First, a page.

I want to address Pat’s pithy tweet about Hondas and known defects. Honda’s objective is to sell cars that transport people reliably and safely. Honda is not about building the fastest car, a vehicle faster than all of its competitors. Moreover, there are no variables in the Honda analogy: You have a defective part, you remove it.

What is the defective part in football workouts? The best answer that Patrick and his allies might provide is, Workouts that cause young men to die of heat stroke. Great. Name me a particular workout. How does that workout vary due to the person doing it and the weather conditions that day. A more accurate analogy would be to recall all Hondas because they are involved in fatal accidents.

(Moreover, as any actuary or automobile exec will tell you, the greatest defect in any automobile in terms of accidents is the person behind the wheel. You cannot eliminate human error without eliminating humans. Jordan McNair did not die because the proper protocols were not in place; he died because people who were paid to implement them failed to do so.)

As Patrick and I were bickering on Sunday, as he was tossing out the Honda analogy, a better analogy was playing out in real life. At the Pocono 500, Robert Wickens crashed and nearly died. Nearly, but not quite. Three years ago, in the same race on the same track, in a crash that was nowhere near as violent, Justin Wilson was killed because an errant part of a car that was in a wreck struck him in the helmet as he drove past. Wilson was not even involved in the accident.

By the way, there are far fewer professional race car drivers than college football players, and 124 of them have died since 2000.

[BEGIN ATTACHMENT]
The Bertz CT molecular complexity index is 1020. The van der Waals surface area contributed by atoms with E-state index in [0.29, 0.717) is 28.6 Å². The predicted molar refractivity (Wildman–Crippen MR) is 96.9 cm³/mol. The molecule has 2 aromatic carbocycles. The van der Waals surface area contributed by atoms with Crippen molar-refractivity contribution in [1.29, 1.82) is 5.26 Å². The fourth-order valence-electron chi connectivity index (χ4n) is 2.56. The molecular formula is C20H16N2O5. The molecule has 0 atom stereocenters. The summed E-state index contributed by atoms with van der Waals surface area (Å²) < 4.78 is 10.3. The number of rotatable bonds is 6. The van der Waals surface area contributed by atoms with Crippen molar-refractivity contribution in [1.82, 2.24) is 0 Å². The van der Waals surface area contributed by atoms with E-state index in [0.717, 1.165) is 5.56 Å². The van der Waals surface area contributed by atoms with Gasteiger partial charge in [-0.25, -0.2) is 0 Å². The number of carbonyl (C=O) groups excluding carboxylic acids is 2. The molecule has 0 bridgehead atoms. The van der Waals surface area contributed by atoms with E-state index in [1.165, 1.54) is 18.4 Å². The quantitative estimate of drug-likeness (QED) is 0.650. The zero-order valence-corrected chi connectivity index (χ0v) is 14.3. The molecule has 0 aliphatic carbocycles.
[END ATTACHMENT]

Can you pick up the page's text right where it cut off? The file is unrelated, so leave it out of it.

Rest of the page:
4. Patrick’s answer, my guess would be, is that we just need to make football workouts safe enough so that no one dies. The problem is that’s finding the solution in the outcome, not in the process. And just like men driving Indy Cars are not like motorists driving Hondas, college football players are not simply people trying to stay fit.

Every team is trying to gain a competitive advantage on the other. One of the ways to do that is by being stronger, faster and fitter. I played a college sport. In crew, we reveled in how hard our off-season workouts were and tried to outdo one another. We joked all the time about how it had to be colder than 27 degrees outside for practice on the water to be canceled. Never mind that freezing point is 32 and what were we going to do if we caught a crab and got tossed into the St. Joe River when it was 28 degrees? That wasn’t going to be much fun.

I’ve spoken to college football players who would sneak into dorms that had weight-lifting equipment late at night, after their team workout room was closed, just so they could get in more lifting. These are elite athletes not just because of the gifts God gave them but because many of them love to push themselves to limits beyond most of us would find crazy or unsafe. They want to be the best.

Ryan Shay could run a sub-30 minute 10-K, and he died during a race.

Do I agree with Patrick that no one should die in an offseason workout? Of course. Does Patrick or any of the other well-meaning people on his timeline have a practical solution on how to monitor workouts while acknowledging that coaches and players at the FBS level are extremely competitive and looking to gain an edge on one another? Simply saying, “Just make it so that no one dies,” is not an answer.

As I pointed out on Twitter on Sunday, Ryan Shay was an elite men’s middle-distance runner and the NCAA champion in the men’s 10,000 meters. In November of 2007 Shay, in better physical condition than 99.99% of the humans on this planet, was participating in the Men’s Olympic Marathon Trials in New York City when his heart suddenly exploded. Running in Central Park, and relatively early in the race, he fell to the pavement and died instantly. Shit happens.

In two weeks college football games will begin in earnest. Some team is going to be blown out 49-0 or worse and no one, absolutely no one, is going to care if the coach on the losing side says, “We may have gotten destroyed, but we run positive and safe off-season conditioning and no one was hurt doing so. And that’s what we’re all about.”